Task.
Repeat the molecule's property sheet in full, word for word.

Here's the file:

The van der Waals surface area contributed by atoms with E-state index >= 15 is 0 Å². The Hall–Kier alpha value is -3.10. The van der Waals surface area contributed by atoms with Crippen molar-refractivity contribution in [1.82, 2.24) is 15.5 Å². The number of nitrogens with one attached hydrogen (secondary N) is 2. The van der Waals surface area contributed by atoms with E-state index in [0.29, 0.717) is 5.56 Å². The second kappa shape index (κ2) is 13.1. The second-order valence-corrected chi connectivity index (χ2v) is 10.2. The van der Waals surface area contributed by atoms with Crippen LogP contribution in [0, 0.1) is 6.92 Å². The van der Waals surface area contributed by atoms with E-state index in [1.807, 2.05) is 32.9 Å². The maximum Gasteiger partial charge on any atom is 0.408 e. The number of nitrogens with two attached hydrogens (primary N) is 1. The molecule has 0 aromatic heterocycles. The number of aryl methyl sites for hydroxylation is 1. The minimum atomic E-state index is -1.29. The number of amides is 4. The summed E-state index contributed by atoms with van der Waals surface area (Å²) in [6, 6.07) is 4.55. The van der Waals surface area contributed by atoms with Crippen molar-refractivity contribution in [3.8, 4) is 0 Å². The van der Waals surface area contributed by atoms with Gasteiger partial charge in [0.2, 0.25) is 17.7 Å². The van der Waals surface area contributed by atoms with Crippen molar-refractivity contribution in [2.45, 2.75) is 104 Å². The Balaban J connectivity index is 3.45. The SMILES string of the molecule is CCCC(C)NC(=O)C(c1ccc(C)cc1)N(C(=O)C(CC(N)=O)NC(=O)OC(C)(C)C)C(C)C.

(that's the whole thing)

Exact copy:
The van der Waals surface area contributed by atoms with E-state index >= 15 is 0 Å². The Hall–Kier alpha value is -3.10. The van der Waals surface area contributed by atoms with Crippen molar-refractivity contribution in [1.82, 2.24) is 15.5 Å². The number of nitrogens with one attached hydrogen (secondary N) is 2. The van der Waals surface area contributed by atoms with E-state index in [0.29, 0.717) is 5.56 Å². The second kappa shape index (κ2) is 13.1. The second-order valence-corrected chi connectivity index (χ2v) is 10.2. The van der Waals surface area contributed by atoms with Crippen LogP contribution in [0, 0.1) is 6.92 Å². The van der Waals surface area contributed by atoms with E-state index in [1.807, 2.05) is 32.9 Å². The maximum Gasteiger partial charge on any atom is 0.408 e. The number of nitrogens with two attached hydrogens (primary N) is 1. The molecule has 0 aromatic heterocycles. The number of aryl methyl sites for hydroxylation is 1. The minimum atomic E-state index is -1.29. The number of amides is 4. The summed E-state index contributed by atoms with van der Waals surface area (Å²) in [6, 6.07) is 4.55. The van der Waals surface area contributed by atoms with Crippen molar-refractivity contribution in [3.8, 4) is 0 Å². The van der Waals surface area contributed by atoms with Gasteiger partial charge in [0.2, 0.25) is 17.7 Å². The van der Waals surface area contributed by atoms with Crippen molar-refractivity contribution in [2.45, 2.75) is 104 Å². The Balaban J connectivity index is 3.45. The SMILES string of the molecule is CCCC(C)NC(=O)C(c1ccc(C)cc1)N(C(=O)C(CC(N)=O)NC(=O)OC(C)(C)C)C(C)C.